Shenmue 2 simulates the feeling you experience when visiting a foreign country; you feel alone and vulnerable. A random stranger could show you the direction to your desired destination just as likely as they could steal your bag.
There’s no Ine-san to ask guidance or receive your weekly allowance from. There’s no Fuku-san to practice moves with at the dojo. And there’s no timid Nozomi to spend an awkwardly romantic evening at the park with.
Continue reading How Shenmue 2 Traded Intimacy for Scope
Skies of Arcadia released as Eternal Arcadia in Japan on October 5th 2000. It launched on the timeless Dreamcast 20 years ago and was later ported to GameCube as Skies of Arcadia Legends with included additional content. Even upon release, critics praised the game and it has since been featured in “Top Games of All Time” by IGN and EGM. Not to mention that it’s also on countless other lists celebrating video games. So what makes Skies of Arcadia so special? Continue reading If You Play Just One JRPG, Play Skies of Arcadia
For whatever reason — despite selling relatively well and receiving flattering review scores — Code Veronica isn’t remembered as fondly as some of the other games in the series. Be it due to its initial exclusivity to the Dreamcast, the wacky characters or the equally wacky acting — the unwelcomingly high difficulty, even — it’s often (undeservedly) viewed as the odd entry in the zombie franchise. Continue reading Resident Evil Code: Veronica – the Sleeping Giant of Survival Horror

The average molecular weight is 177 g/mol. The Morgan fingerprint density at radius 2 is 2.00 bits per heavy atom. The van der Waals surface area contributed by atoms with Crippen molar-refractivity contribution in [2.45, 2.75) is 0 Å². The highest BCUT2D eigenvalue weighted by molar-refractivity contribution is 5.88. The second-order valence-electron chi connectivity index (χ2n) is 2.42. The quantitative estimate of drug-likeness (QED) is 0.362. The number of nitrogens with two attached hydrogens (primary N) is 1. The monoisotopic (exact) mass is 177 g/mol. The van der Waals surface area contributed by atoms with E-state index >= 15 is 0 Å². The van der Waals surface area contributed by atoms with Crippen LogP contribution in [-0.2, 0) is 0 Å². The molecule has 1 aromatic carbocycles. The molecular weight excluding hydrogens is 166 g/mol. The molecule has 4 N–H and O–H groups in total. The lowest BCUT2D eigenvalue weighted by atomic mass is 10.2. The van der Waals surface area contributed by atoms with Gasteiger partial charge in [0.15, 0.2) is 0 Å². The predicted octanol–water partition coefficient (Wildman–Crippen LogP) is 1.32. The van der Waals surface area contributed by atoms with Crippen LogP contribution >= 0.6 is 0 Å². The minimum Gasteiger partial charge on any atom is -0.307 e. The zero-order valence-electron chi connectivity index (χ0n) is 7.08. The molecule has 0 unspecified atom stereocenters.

Shenmue has been out for two decades and I still haven’t played a game which balances an engaging narrative with an authentic open-world setting so well. It’s like being both, a spectator and the main character, in a martial arts movie. And the game employs its premise, characters and setting to reel you in from the first minutes. Right from the first moment of setting foot outside of the cozy Hazuki residence. Continue reading Shenmue is Awesome: 20 Years of Yu Suzuki’s Dreamcast Masterpiece